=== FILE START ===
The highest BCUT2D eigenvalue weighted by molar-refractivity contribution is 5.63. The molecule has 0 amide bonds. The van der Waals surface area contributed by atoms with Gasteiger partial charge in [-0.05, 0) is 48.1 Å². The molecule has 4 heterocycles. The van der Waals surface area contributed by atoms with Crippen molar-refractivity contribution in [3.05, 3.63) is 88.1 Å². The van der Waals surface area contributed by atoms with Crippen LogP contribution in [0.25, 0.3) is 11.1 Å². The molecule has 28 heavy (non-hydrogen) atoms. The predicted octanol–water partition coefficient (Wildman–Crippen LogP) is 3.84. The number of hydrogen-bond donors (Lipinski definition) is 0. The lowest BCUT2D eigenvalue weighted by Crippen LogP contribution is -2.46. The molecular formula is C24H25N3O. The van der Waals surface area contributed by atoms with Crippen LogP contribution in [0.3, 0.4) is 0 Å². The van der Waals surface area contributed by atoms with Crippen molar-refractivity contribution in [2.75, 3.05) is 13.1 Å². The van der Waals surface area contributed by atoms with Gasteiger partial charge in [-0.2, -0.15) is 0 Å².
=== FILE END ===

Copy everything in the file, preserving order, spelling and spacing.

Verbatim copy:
The highest BCUT2D eigenvalue weighted by molar-refractivity contribution is 5.63. The molecule has 0 amide bonds. The van der Waals surface area contributed by atoms with Gasteiger partial charge in [-0.05, 0) is 48.1 Å². The molecule has 4 heterocycles. The van der Waals surface area contributed by atoms with Crippen molar-refractivity contribution in [3.05, 3.63) is 88.1 Å². The van der Waals surface area contributed by atoms with Crippen LogP contribution in [0.25, 0.3) is 11.1 Å². The molecule has 28 heavy (non-hydrogen) atoms. The predicted octanol–water partition coefficient (Wildman–Crippen LogP) is 3.84. The number of hydrogen-bond donors (Lipinski definition) is 0. The lowest BCUT2D eigenvalue weighted by Crippen LogP contribution is -2.46. The molecular formula is C24H25N3O. The van der Waals surface area contributed by atoms with Crippen LogP contribution in [0.3, 0.4) is 0 Å². The van der Waals surface area contributed by atoms with Crippen molar-refractivity contribution in [2.75, 3.05) is 13.1 Å². The van der Waals surface area contributed by atoms with Gasteiger partial charge in [-0.2, -0.15) is 0 Å².